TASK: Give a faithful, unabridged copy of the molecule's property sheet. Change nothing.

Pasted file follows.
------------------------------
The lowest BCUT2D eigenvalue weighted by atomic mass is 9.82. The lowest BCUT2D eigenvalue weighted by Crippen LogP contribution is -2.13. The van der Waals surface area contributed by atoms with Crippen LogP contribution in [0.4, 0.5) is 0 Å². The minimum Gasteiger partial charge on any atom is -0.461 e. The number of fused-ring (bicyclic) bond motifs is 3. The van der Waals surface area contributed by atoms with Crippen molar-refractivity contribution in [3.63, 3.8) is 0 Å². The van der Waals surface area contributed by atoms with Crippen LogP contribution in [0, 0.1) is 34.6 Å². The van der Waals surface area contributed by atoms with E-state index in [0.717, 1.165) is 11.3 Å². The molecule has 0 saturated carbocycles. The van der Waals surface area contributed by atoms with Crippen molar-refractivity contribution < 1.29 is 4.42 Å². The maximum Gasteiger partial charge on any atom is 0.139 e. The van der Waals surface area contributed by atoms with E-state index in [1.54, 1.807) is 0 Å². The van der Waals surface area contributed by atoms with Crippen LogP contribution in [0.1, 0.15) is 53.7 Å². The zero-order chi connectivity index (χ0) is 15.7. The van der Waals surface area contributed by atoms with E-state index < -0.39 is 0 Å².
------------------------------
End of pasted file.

The lowest BCUT2D eigenvalue weighted by atomic mass is 9.82. The lowest BCUT2D eigenvalue weighted by Crippen LogP contribution is -2.13. The van der Waals surface area contributed by atoms with Crippen LogP contribution in [0.4, 0.5) is 0 Å². The minimum Gasteiger partial charge on any atom is -0.461 e. The number of fused-ring (bicyclic) bond motifs is 3. The van der Waals surface area contributed by atoms with Crippen molar-refractivity contribution in [3.63, 3.8) is 0 Å². The van der Waals surface area contributed by atoms with Crippen LogP contribution in [0, 0.1) is 34.6 Å². The van der Waals surface area contributed by atoms with E-state index in [0.717, 1.165) is 11.3 Å². The molecule has 0 saturated carbocycles. The van der Waals surface area contributed by atoms with Crippen molar-refractivity contribution < 1.29 is 4.42 Å². The maximum Gasteiger partial charge on any atom is 0.139 e. The van der Waals surface area contributed by atoms with E-state index in [1.54, 1.807) is 0 Å². The van der Waals surface area contributed by atoms with Crippen LogP contribution in [0.1, 0.15) is 53.7 Å². The zero-order chi connectivity index (χ0) is 15.7. The van der Waals surface area contributed by atoms with E-state index < -0.39 is 0 Å².